Police Station and Prison's Museum
The first correspondence concerning the construction of a Police Station in the township of Caboolture was dated 3 December 1869, and on 8 March 1870 Commissioner Seymour wrote concerning the removal of the portable lock-up from the Parliamentary buildings to Caboolture.
Old Police Annual Reports indicated that the Station was opened in 1872 and was manned by a Senior Constable and a Constable. The records mention the name of the police officer, Sergeant Walker, registered number 77, and Senior Constable Thomas Robinson, number 316.
The station was a wooden building with the courthouse under the same roof. It had four rooms, an office, kitchen and two cells. One cell was used for the constable’s bedroom and the Court of Petty Sessions had a portion of the kitchen.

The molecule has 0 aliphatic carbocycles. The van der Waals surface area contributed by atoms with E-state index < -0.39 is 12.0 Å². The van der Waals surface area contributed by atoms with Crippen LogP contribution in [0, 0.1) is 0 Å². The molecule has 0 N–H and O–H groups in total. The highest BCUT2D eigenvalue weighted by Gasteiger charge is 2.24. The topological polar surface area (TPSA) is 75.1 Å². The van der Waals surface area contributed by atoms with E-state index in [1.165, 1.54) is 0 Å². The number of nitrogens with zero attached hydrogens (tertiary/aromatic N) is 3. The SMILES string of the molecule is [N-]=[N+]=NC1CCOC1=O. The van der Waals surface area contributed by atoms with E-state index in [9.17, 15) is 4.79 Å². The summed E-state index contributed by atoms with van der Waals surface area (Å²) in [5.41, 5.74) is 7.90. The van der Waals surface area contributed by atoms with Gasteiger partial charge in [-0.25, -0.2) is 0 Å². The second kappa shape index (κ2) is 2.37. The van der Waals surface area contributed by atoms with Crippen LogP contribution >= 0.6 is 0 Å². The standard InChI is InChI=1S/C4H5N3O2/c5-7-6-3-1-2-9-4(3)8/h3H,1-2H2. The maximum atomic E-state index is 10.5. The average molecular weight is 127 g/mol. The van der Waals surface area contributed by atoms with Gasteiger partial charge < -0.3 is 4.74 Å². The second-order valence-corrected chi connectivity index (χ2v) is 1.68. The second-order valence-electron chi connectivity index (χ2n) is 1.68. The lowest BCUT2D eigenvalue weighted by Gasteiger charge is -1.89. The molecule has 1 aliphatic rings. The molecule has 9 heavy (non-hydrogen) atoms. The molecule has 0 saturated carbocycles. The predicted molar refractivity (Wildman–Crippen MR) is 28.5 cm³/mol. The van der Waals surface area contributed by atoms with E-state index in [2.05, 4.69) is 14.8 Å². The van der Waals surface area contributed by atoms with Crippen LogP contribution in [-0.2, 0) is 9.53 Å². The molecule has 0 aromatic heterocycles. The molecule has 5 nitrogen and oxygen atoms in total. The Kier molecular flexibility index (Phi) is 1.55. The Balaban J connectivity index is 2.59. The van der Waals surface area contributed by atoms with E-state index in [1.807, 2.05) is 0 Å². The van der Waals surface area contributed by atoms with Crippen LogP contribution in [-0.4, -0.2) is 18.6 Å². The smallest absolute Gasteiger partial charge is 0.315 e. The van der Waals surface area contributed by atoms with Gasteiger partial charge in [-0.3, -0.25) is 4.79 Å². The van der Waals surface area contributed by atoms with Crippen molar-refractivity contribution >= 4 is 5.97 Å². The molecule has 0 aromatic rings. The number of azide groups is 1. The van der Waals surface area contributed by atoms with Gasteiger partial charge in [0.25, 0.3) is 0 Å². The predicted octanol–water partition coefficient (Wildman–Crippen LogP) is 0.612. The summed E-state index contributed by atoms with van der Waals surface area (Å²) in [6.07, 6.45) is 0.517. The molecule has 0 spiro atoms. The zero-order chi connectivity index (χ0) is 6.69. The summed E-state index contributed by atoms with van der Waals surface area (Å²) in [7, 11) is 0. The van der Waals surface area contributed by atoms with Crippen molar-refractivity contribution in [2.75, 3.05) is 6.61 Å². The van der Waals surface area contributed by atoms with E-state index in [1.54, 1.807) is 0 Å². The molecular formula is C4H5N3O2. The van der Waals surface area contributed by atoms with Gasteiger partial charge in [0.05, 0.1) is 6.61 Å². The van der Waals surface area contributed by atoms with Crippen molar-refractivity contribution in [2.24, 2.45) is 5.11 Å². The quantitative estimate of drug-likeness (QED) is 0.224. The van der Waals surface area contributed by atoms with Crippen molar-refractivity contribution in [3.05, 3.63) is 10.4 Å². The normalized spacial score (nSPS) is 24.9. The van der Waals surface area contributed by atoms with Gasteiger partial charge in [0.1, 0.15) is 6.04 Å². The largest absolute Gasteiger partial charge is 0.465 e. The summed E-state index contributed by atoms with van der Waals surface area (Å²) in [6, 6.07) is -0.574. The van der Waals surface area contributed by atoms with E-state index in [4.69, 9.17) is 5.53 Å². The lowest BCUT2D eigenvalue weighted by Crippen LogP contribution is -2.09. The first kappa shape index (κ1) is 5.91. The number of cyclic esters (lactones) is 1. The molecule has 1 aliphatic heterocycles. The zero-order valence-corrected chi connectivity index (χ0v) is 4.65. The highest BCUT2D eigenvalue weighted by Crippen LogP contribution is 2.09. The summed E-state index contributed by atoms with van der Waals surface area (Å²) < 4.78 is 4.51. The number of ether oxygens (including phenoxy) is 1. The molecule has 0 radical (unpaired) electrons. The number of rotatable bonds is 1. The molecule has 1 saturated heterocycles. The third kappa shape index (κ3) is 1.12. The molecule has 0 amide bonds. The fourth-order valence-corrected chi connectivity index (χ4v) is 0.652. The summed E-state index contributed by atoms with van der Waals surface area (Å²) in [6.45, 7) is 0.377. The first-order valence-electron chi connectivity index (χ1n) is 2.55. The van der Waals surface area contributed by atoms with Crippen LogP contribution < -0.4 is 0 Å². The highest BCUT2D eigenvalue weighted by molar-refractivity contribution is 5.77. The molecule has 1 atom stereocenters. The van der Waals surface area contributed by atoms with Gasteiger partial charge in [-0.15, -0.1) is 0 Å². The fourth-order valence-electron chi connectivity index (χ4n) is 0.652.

In 1889 a petition dated 10 August, requested the erection of a courthouse in Caboolture. This petition containing 23 signatures, including those of J.W. Zillman, H. Payne, J.A. Burke, G.W. Mallet, Thomas Pascoe and J. Carseldine, all of whom were Justices of the Peace.
The Government Gazette of 5 March 1891 called tenders for the erection of a police station and courthouse and the tender of James Campbell Thompson was successful. A separate courthouse was built in 1950, with the buildings being used until 1984.
The Village Lock Up
Initially, this building stood behind the Caboolture Police Station and was in use until being moved to its present position at The Village.